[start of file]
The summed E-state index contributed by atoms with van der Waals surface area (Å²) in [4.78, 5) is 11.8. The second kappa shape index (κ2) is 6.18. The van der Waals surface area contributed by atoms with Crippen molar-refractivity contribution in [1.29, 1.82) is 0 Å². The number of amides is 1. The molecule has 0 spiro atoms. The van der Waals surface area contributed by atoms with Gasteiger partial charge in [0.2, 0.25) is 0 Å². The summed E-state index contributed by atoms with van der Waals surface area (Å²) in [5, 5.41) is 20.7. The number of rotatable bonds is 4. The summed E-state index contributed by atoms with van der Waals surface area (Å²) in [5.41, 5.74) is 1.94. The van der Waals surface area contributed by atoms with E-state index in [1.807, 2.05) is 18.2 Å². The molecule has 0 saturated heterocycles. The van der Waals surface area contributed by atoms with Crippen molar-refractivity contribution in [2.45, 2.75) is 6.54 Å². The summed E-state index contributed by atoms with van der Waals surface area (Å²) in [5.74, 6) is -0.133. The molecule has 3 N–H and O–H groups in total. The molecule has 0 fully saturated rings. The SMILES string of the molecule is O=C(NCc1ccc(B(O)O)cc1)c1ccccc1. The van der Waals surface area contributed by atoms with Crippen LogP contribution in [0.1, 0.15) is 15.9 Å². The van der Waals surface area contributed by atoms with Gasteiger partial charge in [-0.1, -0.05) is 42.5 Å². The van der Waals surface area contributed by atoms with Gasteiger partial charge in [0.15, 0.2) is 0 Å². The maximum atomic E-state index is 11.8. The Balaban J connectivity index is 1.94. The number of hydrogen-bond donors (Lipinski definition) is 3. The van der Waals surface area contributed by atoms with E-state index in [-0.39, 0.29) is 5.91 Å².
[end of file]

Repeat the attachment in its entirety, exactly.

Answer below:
The summed E-state index contributed by atoms with van der Waals surface area (Å²) in [4.78, 5) is 11.8. The second kappa shape index (κ2) is 6.18. The van der Waals surface area contributed by atoms with Crippen molar-refractivity contribution in [1.29, 1.82) is 0 Å². The number of amides is 1. The molecule has 0 spiro atoms. The van der Waals surface area contributed by atoms with Gasteiger partial charge in [0.2, 0.25) is 0 Å². The summed E-state index contributed by atoms with van der Waals surface area (Å²) in [5, 5.41) is 20.7. The number of rotatable bonds is 4. The summed E-state index contributed by atoms with van der Waals surface area (Å²) in [5.41, 5.74) is 1.94. The van der Waals surface area contributed by atoms with E-state index in [1.807, 2.05) is 18.2 Å². The molecule has 0 saturated heterocycles. The van der Waals surface area contributed by atoms with Crippen molar-refractivity contribution in [2.45, 2.75) is 6.54 Å². The summed E-state index contributed by atoms with van der Waals surface area (Å²) in [5.74, 6) is -0.133. The molecule has 3 N–H and O–H groups in total. The molecule has 0 fully saturated rings. The SMILES string of the molecule is O=C(NCc1ccc(B(O)O)cc1)c1ccccc1. The van der Waals surface area contributed by atoms with Crippen LogP contribution in [0.1, 0.15) is 15.9 Å². The van der Waals surface area contributed by atoms with Gasteiger partial charge in [-0.1, -0.05) is 42.5 Å². The van der Waals surface area contributed by atoms with Gasteiger partial charge in [0.15, 0.2) is 0 Å². The maximum atomic E-state index is 11.8. The Balaban J connectivity index is 1.94. The number of hydrogen-bond donors (Lipinski definition) is 3. The van der Waals surface area contributed by atoms with E-state index in [-0.39, 0.29) is 5.91 Å².